The Many Morbid Tales of Spookinite Valley
The Melting Candle
Written by Benjamin Fouché
It was merely a place of darkness, resting in such despair, and so lonesome. Nonetheless, the forsaken house only appeared this way during the day, under the dull, gray heavens that bore immense gloom. Underneath the black skies of night, however, the old mansion seemed a little more occupied. You see, I occasionally traveled through a quiet vale, and every time, it just so happened to be dusk when I would pass the house on my horse. There was something I always saw, burning about in a window on the second story: the melting candle.
From what I could comprehend with my bewildered mind, nobody had dwelled within its interior for well over fifty years. Yet a single candle flickered in the window at me. Someone had to have intentionally left it there upon the windowsill––that much was evident. But the real question that intrigued me was the who of it. The only reasonable answer that came to mind was a ghost, but ghosts are not reasonable.
My only conjecture was that a person still lived in the obscured, bleak dwelling. Thus now, I did not see a carriage, nor horses. The wrought-iron fence had long been strangled by overgrowth and the yard was strewn in thickened brush. The few gnarled trees near the house were as dead as doornails. The deserted works of spiders hung over the four columns like an overhanging shadow. As the wind begun stirring, the shutters swung open, thudding against the well-aged masonry of the house. At that moment, I was certain it was uninhabited by any of the living; notwithstanding, the candle’s flame continued to waver behind the thin glass of the window.
By then, my curiosity had grown and I knew that I was not going to continue traveling about without knowing if anyone did or did not presently reside in it. I pushed open the screaking gate, and stepped foot upon the disquieting residence grounds. While I strode forward, the mangled limbs of the decaying trees shook in the vigorous gale strengthening above me. On the front porch I stood, and there stood the two massive front doors. I was rather hesitant of jolting one of the door knockers.
Alas, out of impulse, I went ahead and violently forced one of them against the intimidating doors. I could hear the lurid knocks resounding from the inside––a feeling of trepidation befell me instantly. I waited several moments and no one answered. Likely, the chances of somebody actually occupying it were very improbable. Nevertheless, I was not going to give in to the idea of there being a latent wraith haunting this darkened abode. Therefore, I shoved open the door and intruded inwards.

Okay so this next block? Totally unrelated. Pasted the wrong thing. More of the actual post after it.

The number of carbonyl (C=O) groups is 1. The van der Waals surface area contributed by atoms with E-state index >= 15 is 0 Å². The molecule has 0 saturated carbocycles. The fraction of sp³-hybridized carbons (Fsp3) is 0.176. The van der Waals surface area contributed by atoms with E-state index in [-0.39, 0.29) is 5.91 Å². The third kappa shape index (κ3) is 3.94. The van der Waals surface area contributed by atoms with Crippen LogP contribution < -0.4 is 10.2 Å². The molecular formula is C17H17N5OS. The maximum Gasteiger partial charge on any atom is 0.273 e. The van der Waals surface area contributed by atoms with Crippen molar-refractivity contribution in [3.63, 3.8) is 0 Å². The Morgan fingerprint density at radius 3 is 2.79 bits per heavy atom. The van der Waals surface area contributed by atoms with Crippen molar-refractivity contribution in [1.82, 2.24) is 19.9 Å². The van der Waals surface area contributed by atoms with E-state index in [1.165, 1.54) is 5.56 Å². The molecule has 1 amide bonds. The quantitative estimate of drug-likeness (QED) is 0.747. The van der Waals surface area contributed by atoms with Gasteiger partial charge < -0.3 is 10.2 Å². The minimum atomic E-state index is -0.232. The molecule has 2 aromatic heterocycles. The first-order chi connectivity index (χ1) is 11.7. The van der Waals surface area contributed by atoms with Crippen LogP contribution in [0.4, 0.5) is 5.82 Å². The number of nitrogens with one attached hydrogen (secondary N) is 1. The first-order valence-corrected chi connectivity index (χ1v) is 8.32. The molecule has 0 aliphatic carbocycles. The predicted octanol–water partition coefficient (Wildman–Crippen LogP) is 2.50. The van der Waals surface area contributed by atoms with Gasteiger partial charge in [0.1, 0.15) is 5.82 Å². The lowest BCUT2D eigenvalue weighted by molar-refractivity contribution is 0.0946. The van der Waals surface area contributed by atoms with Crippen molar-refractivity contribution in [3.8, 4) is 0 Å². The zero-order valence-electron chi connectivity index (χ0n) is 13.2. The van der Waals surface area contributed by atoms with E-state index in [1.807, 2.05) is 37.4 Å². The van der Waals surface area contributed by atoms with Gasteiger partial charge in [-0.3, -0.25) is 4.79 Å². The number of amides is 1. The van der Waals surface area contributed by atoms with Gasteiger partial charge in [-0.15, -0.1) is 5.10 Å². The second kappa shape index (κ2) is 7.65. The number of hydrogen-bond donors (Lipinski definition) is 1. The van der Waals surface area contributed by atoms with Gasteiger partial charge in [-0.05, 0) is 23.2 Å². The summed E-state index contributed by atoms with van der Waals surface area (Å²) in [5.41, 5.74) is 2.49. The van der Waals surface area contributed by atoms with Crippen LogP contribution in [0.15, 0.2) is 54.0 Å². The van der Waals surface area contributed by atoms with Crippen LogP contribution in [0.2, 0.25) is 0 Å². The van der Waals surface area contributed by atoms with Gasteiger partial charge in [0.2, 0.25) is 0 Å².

Everything in the foyer was coated in dust: the crooked chairs, the sofa, the end tables and the grandfather clock. My footfalls echoed on the hard floor while I advanced farther. As I entered what I assumed to be the parlor, I heard an awful noise: a noise that leaves one rather aghast; it was the shriek of someone in great distress. I remained motionless for what seemed to be hours, but finally, I was freed from my mummified state.
I proceeded forward, now walking down a grand hallway. At the very end was a stairwell curving aloft. From the top, there was a vague glow. It was, without doubt, the ethereal candle. I hurried to the stairs and began my winding ascent. Precisely as I reached the top landing, I saw a cracked door. The mysterious gleam that had dazed me was shedding its weak radiance upon the walls. I scurried over to the door and then pressed my hands against it.
Within that very room, I uncovered something that I wish I had never. It was the most gruesome sight that I have ever beheld. Something that continues to deeply perturb me even now as I am telling you this story. In the dim candlelight were many chairs scattered around––some were even mounted to the walls and overhung upside-down from the ceiling. But it was what reposed in them that overwhelmed me with utter fear. Unnaturally sitting in these chairs were the wilted remains of the ill-fated. Withered corpses with their skeletal arms severely twisted and mangled. They all stared helplessly with their hollowed mouths stretched wide. I wanted nothing more than to release a cry from within my lungs, but I could not.
Although I was surrounded by the grisly furnishings of the room, I felt that an even more unsettling presence was imminent: the one responsible for the ghastly fixtures. I left the horrid scene and made haste all of the way through the house and outside to road. While galloping away from the appalling mansion on my steed, I never turned my head once. I did not dare look back at it, for I wanted to leave behind all of the nightmares that lingered inside. Since that loathsome incident, I have not neared the harrowing home. Every evening I wonder to myself if the wick continues to burn, allowing unfortunate trespassers, such as myself, to discover the sick and unsightly things that were illuminated by the weak light of the melting candle.
© Spookinite.com - All text, music and photographs by Benjamin A. Fouché | Music: "Lost At Midnight" by Morbus Tenebris